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Drifting House by Krys Lee

Drifting House

by Krys Lee

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Not a bad book to read, took a little to get into it. ( )
  askum | Jun 5, 2013 |
Drifting House consists of nine short stories. All of them focus on Koreans or Korean-Americans. The topics of each short story vary greatly, as do the time in which they're set (from the 1970s to roughly the present), but they do have one thing in common. They are all about desperation, of one sort or another. These characters all yearn to be themselves, but are stifled one way or another, broken from the past or tradition or duty.

All of these stories are really, really sad. The writing style is simple, unornamented, which really seems to force the reader to focus more on the content. The pain these people feel is not dressed up in fancy syntax or diction; it's laid out in front of you for you to experience as well.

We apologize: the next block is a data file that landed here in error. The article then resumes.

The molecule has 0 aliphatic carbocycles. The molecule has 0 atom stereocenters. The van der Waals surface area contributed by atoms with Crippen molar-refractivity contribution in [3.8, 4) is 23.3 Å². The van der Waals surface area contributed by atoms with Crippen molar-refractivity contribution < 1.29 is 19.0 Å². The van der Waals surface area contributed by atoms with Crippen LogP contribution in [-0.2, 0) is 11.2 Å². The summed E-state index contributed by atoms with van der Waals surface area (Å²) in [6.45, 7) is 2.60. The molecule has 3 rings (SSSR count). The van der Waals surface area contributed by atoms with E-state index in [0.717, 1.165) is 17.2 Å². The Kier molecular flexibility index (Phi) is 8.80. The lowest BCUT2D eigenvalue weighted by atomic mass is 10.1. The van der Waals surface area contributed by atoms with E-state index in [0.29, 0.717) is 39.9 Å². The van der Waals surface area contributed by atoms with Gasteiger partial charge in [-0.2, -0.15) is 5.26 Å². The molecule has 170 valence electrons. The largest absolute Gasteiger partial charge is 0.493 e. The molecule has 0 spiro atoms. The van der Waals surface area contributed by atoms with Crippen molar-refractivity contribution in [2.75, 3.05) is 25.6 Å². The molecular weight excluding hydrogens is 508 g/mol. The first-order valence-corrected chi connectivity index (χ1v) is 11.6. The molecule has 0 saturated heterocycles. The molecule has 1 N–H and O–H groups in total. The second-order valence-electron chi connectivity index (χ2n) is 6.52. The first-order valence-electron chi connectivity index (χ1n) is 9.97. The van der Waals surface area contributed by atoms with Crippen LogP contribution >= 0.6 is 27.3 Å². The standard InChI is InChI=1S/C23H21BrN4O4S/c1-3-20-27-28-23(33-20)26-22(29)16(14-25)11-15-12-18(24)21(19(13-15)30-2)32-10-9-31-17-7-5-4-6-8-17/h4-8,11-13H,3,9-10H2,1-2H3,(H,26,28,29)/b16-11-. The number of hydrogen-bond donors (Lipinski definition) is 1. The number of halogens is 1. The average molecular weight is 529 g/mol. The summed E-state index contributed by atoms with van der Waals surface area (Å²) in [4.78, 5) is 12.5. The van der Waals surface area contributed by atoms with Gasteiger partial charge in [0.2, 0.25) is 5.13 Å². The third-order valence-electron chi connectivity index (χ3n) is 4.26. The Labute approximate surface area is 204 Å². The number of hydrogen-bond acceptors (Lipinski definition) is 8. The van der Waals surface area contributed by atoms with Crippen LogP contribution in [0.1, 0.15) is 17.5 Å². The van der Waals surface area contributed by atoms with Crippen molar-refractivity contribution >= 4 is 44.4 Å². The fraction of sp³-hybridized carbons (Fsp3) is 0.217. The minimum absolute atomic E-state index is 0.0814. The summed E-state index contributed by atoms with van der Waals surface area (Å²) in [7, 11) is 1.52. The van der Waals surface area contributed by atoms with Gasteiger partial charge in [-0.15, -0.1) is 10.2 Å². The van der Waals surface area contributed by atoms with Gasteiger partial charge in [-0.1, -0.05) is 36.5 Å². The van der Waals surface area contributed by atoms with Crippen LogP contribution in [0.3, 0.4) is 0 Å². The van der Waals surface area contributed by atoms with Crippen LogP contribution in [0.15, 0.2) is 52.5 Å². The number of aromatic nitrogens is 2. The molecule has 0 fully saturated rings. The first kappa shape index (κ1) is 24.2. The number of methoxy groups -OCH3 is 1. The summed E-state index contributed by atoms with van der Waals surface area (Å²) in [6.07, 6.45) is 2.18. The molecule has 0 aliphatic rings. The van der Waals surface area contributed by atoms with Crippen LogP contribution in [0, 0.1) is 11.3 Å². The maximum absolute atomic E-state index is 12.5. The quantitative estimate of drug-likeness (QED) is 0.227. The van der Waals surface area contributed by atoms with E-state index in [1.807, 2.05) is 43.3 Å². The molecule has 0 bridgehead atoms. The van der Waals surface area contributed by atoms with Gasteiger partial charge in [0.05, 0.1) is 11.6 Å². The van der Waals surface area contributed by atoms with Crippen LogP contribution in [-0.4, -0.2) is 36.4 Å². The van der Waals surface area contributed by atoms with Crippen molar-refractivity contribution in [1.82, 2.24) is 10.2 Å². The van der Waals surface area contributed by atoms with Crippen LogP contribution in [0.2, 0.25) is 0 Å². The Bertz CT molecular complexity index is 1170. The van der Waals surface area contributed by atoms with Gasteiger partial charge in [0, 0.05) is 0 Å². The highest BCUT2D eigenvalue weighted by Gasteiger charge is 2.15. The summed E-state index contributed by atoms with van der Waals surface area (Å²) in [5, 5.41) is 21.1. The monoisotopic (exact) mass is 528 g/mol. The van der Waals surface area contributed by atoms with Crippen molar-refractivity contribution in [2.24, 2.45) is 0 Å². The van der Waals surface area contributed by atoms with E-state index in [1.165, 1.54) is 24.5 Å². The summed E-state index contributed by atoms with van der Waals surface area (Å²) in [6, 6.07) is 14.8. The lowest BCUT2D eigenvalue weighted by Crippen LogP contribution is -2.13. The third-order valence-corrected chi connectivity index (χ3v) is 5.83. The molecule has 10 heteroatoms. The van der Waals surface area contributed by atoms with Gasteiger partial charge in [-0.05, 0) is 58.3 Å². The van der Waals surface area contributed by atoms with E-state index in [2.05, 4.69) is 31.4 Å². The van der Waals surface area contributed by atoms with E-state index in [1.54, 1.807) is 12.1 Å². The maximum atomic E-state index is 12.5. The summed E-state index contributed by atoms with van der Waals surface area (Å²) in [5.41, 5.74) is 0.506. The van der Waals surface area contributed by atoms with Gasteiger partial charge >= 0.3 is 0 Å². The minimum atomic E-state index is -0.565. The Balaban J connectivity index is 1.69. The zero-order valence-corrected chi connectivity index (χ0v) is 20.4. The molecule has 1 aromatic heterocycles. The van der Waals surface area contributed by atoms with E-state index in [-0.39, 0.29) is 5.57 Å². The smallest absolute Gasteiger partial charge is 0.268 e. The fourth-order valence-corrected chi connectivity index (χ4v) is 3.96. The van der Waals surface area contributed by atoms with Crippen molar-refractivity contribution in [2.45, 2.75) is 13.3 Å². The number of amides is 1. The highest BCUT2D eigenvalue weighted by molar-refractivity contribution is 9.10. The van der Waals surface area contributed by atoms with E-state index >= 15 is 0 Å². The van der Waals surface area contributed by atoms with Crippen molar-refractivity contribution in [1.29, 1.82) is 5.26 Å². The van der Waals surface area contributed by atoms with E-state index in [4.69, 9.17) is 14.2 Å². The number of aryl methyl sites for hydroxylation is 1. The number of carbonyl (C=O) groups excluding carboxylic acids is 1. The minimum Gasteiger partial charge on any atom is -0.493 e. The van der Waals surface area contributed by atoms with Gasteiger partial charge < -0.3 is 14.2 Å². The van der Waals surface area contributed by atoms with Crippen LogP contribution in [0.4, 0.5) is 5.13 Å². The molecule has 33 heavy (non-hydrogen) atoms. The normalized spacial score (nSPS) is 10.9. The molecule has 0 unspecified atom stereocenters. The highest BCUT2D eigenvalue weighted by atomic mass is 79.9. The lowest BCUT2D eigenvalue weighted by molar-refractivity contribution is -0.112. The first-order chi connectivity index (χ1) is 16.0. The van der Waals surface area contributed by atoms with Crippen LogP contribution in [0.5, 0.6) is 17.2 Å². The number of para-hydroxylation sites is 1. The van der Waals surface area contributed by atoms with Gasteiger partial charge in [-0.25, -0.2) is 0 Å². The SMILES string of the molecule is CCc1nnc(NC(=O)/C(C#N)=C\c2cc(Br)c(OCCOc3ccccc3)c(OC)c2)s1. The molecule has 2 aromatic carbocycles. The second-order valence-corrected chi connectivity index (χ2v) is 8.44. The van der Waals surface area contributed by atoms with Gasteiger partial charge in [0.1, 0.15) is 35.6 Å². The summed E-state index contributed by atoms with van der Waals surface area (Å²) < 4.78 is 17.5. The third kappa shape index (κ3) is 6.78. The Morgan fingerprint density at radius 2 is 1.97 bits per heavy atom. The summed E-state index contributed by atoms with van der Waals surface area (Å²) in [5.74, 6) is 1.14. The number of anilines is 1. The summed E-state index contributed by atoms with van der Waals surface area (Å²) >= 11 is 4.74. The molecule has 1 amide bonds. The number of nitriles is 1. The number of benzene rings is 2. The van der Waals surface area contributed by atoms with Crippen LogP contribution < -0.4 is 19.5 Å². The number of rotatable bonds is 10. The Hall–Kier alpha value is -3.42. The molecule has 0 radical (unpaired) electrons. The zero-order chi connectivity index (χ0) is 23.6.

Having a chance to learn about another culture, the side I don't learn about from kdramas, is certainly eye-opening. For example, the story "The Salaryman" tells about a man who loses his job at a corporation during a serious down time in the economy. The man sends his family away to stay with his wife's relatives until he can find a job. In the meantime, he is a bum, begging for change, sleeping outside, and going to the unemployment office everyday. What kind of world is this? It's terrifying how one a corporation will lay people off for a profit margin and this is how things can end up.

The story I liked best was At the Edge of the World. The main character of that one is an incredibly bright young boy. I like his voice and his clever thoughts. They remind me somewhat of Extremely Loud and Incredibly Close.

Check out my tags for this post: all of those are subjects of one or more of the stories. Do not come to this book for happiness, because you will not find it; this is a book that looks at the darkest parts of life unflinchingly. ( )